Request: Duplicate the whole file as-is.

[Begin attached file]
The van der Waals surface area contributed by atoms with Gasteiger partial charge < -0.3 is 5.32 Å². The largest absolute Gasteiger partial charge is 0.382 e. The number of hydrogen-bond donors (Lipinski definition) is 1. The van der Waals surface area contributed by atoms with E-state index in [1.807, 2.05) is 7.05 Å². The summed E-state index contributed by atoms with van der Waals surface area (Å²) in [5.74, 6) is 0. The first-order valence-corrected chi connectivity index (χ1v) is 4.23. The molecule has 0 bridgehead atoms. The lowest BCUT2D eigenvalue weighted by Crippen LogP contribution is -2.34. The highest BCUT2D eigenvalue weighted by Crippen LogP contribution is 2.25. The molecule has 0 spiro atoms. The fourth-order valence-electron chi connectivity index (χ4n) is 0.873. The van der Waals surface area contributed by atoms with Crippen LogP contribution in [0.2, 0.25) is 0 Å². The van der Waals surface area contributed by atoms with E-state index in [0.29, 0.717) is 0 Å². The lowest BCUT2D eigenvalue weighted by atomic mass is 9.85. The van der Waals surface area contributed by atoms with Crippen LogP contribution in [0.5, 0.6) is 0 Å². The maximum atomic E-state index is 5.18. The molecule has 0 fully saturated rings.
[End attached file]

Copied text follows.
The van der Waals surface area contributed by atoms with Gasteiger partial charge < -0.3 is 5.32 Å². The largest absolute Gasteiger partial charge is 0.382 e. The number of hydrogen-bond donors (Lipinski definition) is 1. The van der Waals surface area contributed by atoms with E-state index in [1.807, 2.05) is 7.05 Å². The summed E-state index contributed by atoms with van der Waals surface area (Å²) in [5.74, 6) is 0. The first-order valence-corrected chi connectivity index (χ1v) is 4.23. The molecule has 0 bridgehead atoms. The lowest BCUT2D eigenvalue weighted by Crippen LogP contribution is -2.34. The highest BCUT2D eigenvalue weighted by Crippen LogP contribution is 2.25. The molecule has 0 spiro atoms. The fourth-order valence-electron chi connectivity index (χ4n) is 0.873. The van der Waals surface area contributed by atoms with Crippen LogP contribution in [0.2, 0.25) is 0 Å². The van der Waals surface area contributed by atoms with E-state index in [0.29, 0.717) is 0 Å². The lowest BCUT2D eigenvalue weighted by atomic mass is 9.85. The van der Waals surface area contributed by atoms with Crippen LogP contribution in [0.5, 0.6) is 0 Å². The maximum atomic E-state index is 5.18. The molecule has 0 fully saturated rings.